The project borrows its title from Andrew Hewitt’s book Social Choreography: Ideology as Performance in Dance and Everyday Movement in which Hewitt uses the term “social choreography” to “(…) denote a tradition of thinking about social order that derives its ideal from the aesthetic realm and seeks to instill that order directly at the level of the body.”* The sense in which Hewitt employs the term refers to the arrangement of settings, movements, and actions that result in specific events. Choreographies of the social thus can be understood in terms of relations, thinking patterns, and ways of organizing that are constantly shifting, forming the grounds for what we call “society” and shaping our interactions and the impact they have on the world.
The 20th century unfolded amidst the unstoppable drive of the capitalist modernistic project. Centering on humanist ideals, it aimed at elevating the status of humans to the center of the universe, much to the detriment and subjugation of all other life-worlds. Industrial and technological advancements paved the way for “engineering” new social forms and organizations, with the focus increasingly shifting toward preserving the rights and freedoms of the individual. The institutional machinery, including the emerging fields of mass-media and TV, were put at the disposal of engineering the common ground upon which new socio-political projects and relations were supposed to surface and consolidate, while the dark and constant shadow of a nuclear threat gave rise to State programs for social care and defense. It is during these times that most institutional structures that represent relations of power, organization, and control, as well as the terms and vocabulary we use to refer to forms of social organization, were created and inherited from. Sweden, too, led the way in social engineering through its flagship Folkhem project – known otherwise as the welfare system – a waning legacy that today is claimed by all sides of the political spectrum, from the center-left to the new conservatives and the extreme right. Framed by demographic conditions in Sweden at the time, the political concept of Folkhem forged a successful sense of national identity and belonging, conceiving of society as “one large family” where everybody is taken care of, not by the helping hands of others, but rather by the agreed structure of that “family”. Yet, the core of the project was about the interests and rights of the individuals, as well as the set of circumstances that would free them from the need to rely on help from more entrenched social structures, such as family or blood bonds.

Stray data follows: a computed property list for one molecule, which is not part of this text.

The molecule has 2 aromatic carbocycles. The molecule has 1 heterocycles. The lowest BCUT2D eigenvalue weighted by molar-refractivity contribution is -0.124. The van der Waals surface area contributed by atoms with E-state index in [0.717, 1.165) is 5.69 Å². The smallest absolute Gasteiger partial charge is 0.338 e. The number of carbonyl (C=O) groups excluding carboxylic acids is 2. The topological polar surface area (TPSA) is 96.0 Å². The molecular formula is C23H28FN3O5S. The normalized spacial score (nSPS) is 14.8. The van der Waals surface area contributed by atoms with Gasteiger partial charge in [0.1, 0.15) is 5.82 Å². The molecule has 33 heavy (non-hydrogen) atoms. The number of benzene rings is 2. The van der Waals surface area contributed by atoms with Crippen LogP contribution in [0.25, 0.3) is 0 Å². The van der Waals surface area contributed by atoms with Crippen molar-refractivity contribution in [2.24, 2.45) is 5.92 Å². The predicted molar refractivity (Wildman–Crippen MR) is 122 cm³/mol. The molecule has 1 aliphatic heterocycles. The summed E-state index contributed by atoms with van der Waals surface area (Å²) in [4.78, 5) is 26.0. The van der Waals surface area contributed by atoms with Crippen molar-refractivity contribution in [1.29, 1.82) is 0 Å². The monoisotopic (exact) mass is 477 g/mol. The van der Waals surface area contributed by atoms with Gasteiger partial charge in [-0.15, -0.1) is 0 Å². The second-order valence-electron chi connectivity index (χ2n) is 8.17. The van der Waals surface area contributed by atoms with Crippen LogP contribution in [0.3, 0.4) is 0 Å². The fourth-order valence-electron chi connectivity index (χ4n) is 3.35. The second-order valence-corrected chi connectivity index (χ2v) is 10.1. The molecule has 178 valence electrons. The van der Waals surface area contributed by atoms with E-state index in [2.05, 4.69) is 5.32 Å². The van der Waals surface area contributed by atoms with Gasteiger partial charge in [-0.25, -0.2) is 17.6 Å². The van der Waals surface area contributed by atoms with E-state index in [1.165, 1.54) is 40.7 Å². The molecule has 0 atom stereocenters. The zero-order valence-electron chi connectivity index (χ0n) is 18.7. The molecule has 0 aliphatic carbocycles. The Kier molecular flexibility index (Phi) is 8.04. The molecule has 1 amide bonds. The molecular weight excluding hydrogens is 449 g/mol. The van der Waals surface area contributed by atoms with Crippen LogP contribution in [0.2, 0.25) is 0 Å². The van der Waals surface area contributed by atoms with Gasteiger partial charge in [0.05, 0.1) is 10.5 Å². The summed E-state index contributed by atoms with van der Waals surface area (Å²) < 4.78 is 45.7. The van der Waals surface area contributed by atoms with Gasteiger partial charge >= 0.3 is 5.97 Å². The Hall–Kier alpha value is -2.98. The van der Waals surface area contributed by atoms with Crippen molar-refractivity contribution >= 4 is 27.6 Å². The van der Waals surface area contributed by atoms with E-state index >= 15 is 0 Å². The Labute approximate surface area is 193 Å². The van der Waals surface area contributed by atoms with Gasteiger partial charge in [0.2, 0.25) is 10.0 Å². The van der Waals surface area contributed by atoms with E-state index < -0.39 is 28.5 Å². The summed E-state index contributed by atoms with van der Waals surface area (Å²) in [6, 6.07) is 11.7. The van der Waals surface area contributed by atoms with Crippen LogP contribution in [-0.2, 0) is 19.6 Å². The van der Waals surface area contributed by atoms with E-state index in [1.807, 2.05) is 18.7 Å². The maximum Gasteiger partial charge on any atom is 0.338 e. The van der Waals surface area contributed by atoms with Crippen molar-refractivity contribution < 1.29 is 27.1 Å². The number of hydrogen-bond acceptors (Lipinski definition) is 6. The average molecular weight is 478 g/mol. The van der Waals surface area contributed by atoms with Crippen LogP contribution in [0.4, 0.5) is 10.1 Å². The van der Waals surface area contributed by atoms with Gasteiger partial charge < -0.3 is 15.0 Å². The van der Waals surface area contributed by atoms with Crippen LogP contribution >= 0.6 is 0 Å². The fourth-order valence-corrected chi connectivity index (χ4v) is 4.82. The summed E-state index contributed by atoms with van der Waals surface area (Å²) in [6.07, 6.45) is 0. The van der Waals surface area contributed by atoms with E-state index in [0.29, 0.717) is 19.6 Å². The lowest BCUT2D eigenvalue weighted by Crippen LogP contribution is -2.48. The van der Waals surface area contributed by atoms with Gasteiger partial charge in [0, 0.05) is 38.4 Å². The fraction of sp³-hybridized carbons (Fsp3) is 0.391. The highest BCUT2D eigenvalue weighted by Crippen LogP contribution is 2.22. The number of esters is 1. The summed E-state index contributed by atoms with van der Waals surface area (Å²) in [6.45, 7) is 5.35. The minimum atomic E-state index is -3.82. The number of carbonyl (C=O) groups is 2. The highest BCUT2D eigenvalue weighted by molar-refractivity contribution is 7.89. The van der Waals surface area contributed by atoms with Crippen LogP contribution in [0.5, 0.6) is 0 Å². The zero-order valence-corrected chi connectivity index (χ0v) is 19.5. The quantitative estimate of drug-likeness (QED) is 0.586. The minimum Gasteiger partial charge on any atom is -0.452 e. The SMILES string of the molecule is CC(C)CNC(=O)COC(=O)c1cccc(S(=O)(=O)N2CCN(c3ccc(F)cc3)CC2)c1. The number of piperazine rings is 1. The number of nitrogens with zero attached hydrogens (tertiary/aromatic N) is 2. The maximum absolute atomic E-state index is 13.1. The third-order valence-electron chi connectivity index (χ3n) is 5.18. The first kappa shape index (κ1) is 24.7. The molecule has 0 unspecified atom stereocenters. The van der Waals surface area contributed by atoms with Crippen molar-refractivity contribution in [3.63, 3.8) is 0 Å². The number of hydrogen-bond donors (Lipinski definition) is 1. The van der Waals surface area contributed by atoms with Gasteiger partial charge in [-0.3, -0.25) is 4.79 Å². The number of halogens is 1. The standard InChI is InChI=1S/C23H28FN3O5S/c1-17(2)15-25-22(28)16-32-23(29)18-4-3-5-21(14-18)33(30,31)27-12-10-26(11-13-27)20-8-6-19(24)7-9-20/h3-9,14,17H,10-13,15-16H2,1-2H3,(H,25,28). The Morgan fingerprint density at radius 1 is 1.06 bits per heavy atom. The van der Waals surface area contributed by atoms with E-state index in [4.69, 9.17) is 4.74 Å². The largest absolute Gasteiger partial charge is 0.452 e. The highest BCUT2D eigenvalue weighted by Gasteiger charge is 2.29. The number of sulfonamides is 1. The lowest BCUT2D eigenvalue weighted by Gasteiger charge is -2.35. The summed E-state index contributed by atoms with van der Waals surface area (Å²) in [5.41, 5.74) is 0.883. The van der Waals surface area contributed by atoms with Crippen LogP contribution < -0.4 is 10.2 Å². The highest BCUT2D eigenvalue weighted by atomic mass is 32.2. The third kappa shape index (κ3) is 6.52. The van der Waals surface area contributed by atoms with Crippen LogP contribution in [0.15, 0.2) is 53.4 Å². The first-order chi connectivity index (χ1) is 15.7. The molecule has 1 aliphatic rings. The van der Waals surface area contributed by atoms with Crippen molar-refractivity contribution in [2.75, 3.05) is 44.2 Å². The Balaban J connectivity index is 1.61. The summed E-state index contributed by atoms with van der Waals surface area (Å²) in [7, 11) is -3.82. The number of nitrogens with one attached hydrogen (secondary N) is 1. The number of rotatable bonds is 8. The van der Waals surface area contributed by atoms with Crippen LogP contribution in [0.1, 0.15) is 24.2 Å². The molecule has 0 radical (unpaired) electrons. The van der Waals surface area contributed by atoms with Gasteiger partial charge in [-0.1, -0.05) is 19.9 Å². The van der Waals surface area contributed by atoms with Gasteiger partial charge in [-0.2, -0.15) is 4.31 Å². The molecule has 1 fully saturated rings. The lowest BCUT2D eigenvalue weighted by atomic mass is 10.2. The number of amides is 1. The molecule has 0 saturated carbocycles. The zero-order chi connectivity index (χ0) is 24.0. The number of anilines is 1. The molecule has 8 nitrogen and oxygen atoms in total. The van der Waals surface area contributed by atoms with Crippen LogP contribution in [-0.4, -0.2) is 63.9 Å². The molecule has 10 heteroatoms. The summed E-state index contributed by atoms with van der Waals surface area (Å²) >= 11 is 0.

One of the key references of social engineering can be found in Karl Popper’s acclaimed book The Open Society and its Enemies (1945,) in which he rejected any holistic view of the world and society as outdated and unsuited. With his blind faith in rationalism and individualism, he rejected any organic association of traditional society which, according to him, would give way to abstract relations in modern society by what he called “piecemeal engineering.” Depicting the ideal, yet impossible set of relations in abstract society, he spoke of a society “in which men practically never meet face to face – in which all business is conducted by individuals in isolation who communicate by typed letters or by telegrams, and which go about in closed motor cars (…).”* Aware, however, of the power of emotions and that “men have social needs,” Popper foresaw new types of relations, such as exchange and collaboration based on shared interests, to replace the older forms of socializing in traditional societies.